Jeff Torborg, Chicago’s manager, conceded one thing to Fisk’s age: When Charlie Hough, the tricky knuckleball pitcher, started, Ron Karkovice (age 27) usually got the start.
But maybe that was merely because Torborg feared having too many years on the field.
And to the bylined author, Brooke Singman, I deliver this message of love and peace: It’s not worth the paycheck.
It’s just not.
Brooke, you have a terrific resume. You attended a fantastic college. You’re obviously smart and talented. But this shit—propaganda nonsense for a “news” entity that revels in the manufactured outrage—isn’t worth debasing yourself and all you’ve worked for. Or, put different: When Donald Trump was president, your outlet ignored the fact that he (and this is me screaming) HELD A MASKLESS RALLY IN OKLAHOMA THAT LED TO THE DEATH—THE FUCKING DEATH!!!!!!!—OF HERMAN CAIN!!!!!???!!?!?!?!? Or that he (more screaming) ACTUALLY MOCKED MEMBERS OF THE MEDIA WHO WORE MASKS!!!!!! Or that he (one more yell) WENT MASKLESS ALL THE TIME, AND HOSTED A SUPER-SPREADER EVENT AT THE DAMN WHITE HOUSE!!!!
I’m guessing this wasn’t your idea. I’m guessing some asshole editor (with a mortgage, bills aplenty and three kids at home to care for) said, “Hey, how about a story about Joe Biden flying?”
And you probably replied, “Um, he’s the president. Flying on Air Force One. He wears a masks everywhere he goes. He’s not holding a rally. And, oh, he was vaccinated.”
But then Editor with a Mortgage countered with: “But Sean …”
And you said, “Sean who?”
And Editor with a Mortgage said, “Are we really doing this?”
And you said, “Yeah, we are.”
And Editor with a Mortgage said, “Look, you know who holds the power around here.”
And you sighed, and retreated to your laptop, and took a pull from your Camel Blue*, and tried your best to write a sensible and straight news story about something that actually is sensible, but isn’t news.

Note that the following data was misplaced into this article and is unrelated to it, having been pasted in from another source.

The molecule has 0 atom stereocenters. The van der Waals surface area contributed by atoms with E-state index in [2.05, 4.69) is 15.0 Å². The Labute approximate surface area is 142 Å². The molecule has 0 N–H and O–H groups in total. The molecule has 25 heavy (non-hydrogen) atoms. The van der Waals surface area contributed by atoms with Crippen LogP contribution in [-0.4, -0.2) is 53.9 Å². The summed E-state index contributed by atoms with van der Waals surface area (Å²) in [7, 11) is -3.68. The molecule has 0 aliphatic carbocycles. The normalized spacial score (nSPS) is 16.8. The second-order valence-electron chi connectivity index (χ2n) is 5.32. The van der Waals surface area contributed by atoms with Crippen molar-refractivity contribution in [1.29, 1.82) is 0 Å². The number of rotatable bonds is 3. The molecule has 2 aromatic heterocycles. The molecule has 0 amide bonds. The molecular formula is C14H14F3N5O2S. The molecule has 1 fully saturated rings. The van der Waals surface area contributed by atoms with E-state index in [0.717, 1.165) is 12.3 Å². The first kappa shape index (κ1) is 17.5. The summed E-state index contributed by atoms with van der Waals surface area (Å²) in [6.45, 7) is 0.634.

So Matt Gaetz, Florida congressman and lover of ferns, was asked whether he would step down if called upon to represent Donald Trump during his impeachment trial. The second impeachment trial, lest you be confused.
“If the president called me and wanted me to go defend him on the floor of the Senate, that would be the top priority in my life. I would leave my House seat; I would leave my home; I would do anything I had to do to ensure that the greatest president in my lifetime … got a full-throated defense.”
The rest of the audio went unreported. We here at jeffpearlman.com have retrieved the transcript …
“By full-throated, I mean full-throated. But not just that. Tongue, fingers. Everything. I would run naked down the streets of Washington, D.C., singing old Carpenters songs while waving a MAGA banner. I would cover my body in melted chocolate and deliver the hardened byproduct to Mar-A-Lago. I would shave my head, take the hair, place it in a cake pan and bake it at 500 degrees. I would name my hair cake the I Love Donald Trump Hair Cake. I would eat it, vomit it up, eat it again. I would pay William Hung $30 on Cameo to sing, “Donald Trump is innocent, and you all bitches.” And it would be in that funny William Hung Oriental accent that Mr. Trump likes hearing. I would have sex with sheep. Two sheep. Is that sheep, or sheeps? I would change my name to Elizabeth Warren, dress in an Elizabeth Warren jacket and run for her senate seat. I would poop and eat it. I would eat your poop, too.
“If the president calls me, I will slice off three of my toes and raise them as pets. I will snuggle with Ted Cruz as we watch ‘American Pie 3.’ I will stand atop the Lincoln Memorial and scream, ‘Ralph Sampson was better than Olajuwon! Ralph Sampson was better than Olajuwon!’ I will kill pets. I will sling rock. I will start my own hip-hop trio, and name it ‘Gaetz What?’I will admit that Donald Trump is my one true love. If, eh, he wants me to admit it.
In case you missed this, the HOLLYWOOD sign was briefly transformed into the HOLLYBOOB sign.
I love it.
I am, however, also reminded of the fraud I perpetrated as an elementary school student—when I lied about knowing what the word “boob” meant.
This, I recall vividly. A bunch of kids joking on the playground, staring at a girl (one apparently going through early puberty) and remarking on her physicality. “Whoa, check out her boobs!” someone said.
“Wow!” another added. “Those boobs are big!”
“Yeah,” I’m sure I added—staring at her feet. “Boobs!”